22-24 Jul 2020
Melbourne Convention & Exhibition Centre

Drones cause security breach in UK’s biggest airports – and it could happen in Australia

When it comes to Christmas presents, drones rate highly on the wish lists of many children - and adults as well. But for thousands of commuters in 2018, drones put a significant downer on their Christmas celebrations due to a security breach.

Three of the flying devices were spotted at Gatwick Airport in the UK, which caused it to shut down from December 19-21 with thousands of flights impacted.

It caused chaos, with planes stuck on the tarmac, re-routed to other airports and reaching as far as France with planes stuck in holding patterns.

The scary thing for Australians is that the same thing could easily happen here, if a drone operator were to angle their device in the direction of one of our major airports.

The current security at Australian airports

In the wake of the events of September 11, 2001 in the United States, security measures at Australian airports have ramped up considerably.

Increased screening, bomb detection methods, exclusion zones, radar and CCTV monitoring and greater security presences have made airports safer than ever.

But all of this increased security would do little to stop a drone.

Drone expert Professor Ron Bartsch told SBS News the Gatwick incident could just as easily happen at Sydney airport today, because there are no international standards to prevent drones from entering the airspace of a major airport.

“There are 2,000 different manufacturers of drones throughout the world, and until there are international standards, you’re not going to be able to control that technology,” he said.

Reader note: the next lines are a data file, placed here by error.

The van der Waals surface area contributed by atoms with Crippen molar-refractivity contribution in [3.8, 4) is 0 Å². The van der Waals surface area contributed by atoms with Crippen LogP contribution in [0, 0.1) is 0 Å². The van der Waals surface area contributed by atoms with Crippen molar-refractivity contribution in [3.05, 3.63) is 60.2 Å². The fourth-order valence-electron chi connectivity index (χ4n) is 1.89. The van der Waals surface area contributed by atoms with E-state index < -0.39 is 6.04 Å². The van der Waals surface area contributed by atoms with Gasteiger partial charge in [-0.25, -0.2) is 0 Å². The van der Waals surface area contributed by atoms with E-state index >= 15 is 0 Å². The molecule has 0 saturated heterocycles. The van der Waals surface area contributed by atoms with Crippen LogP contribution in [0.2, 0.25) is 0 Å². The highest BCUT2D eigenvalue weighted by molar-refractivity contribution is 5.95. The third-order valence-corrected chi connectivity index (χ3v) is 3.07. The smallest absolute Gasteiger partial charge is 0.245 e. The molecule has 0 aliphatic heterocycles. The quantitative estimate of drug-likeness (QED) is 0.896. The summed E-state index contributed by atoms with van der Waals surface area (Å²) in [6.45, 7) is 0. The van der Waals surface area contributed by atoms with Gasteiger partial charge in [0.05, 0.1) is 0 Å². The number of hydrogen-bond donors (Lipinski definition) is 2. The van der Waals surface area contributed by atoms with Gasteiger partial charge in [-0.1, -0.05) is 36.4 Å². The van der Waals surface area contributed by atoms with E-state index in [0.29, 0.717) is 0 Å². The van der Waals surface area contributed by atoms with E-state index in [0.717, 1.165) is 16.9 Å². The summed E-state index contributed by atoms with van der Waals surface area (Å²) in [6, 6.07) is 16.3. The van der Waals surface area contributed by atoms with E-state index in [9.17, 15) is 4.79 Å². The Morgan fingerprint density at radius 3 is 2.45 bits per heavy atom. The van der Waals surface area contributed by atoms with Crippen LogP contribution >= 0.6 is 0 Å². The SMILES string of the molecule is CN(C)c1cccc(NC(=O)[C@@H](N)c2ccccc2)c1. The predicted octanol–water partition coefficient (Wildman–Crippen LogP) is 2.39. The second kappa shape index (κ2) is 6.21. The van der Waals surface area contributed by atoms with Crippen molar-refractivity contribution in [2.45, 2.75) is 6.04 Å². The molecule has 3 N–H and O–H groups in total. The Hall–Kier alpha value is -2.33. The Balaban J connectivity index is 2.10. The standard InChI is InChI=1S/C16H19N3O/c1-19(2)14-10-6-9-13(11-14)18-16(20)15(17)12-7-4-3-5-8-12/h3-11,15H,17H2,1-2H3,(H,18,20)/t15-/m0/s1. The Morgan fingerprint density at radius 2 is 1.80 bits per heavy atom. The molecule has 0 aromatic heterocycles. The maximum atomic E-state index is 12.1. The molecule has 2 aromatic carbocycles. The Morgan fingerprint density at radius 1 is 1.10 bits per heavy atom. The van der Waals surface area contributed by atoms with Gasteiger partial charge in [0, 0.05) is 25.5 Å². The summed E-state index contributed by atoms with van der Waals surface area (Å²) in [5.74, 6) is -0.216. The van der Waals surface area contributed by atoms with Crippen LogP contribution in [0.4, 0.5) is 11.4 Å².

Drone legislation in Australia

One thing Australia has in place that positions us ahead of the rest of the world – including the UK – is robust drone legislation.

The Civil Aviation Safety Authority has clear guidelines on where drone operators can fly, which includes staying 5.5km away from any major airport and not straying more than 120 metres from ground level.

There is even a smartphone app launched by CASA that will show you exactly where and where you cannot fly a drone. Heavy penalties apply for those that breach those guidelines.

Unfortunately there will always be rogue operators, though, and those who don’t check where they are allowed to fly.

The lessons learned from Gatwick

Following the drone incident at Gatwick, the airport has spent £5m on counter-drone technology. But the damage had already been done, with a spokesman for the airport suggesting that cancellations would amount to costs of at least £20m. Other estimates suggest the final cost could end up being in the ‘tens of millions of pounds’.

Heathrow airport recently had flights suspended because a drone was spotted. Following the event, drone tracking radar was installed to spot drones long before they entered the airspace of Europe’s busiest two-runway airport.

Government has acted swiftly in England as well, rolling out the testing and evaluation of counter-drone technology at airports and widening the exclusion zone to approximately a three-mile radius.

Acting retrospectively means the airports can be protected against future incidents, but does little to ease the burden of the damage already done. Which is why Australian airports need to heed the warning of this incident and act before a drone shuts down the entire domestic network.

The Commonwealth Games on the Gold Coast in 2018 was a step in the right direction. High-tech anti-drone guns were employed by police officers which effectively jam the signal between pilot and drone, rendering the drone useless.

It is security measures like this that Australia needs to adopt, or risk an incident like Gatwick happening on our shores.

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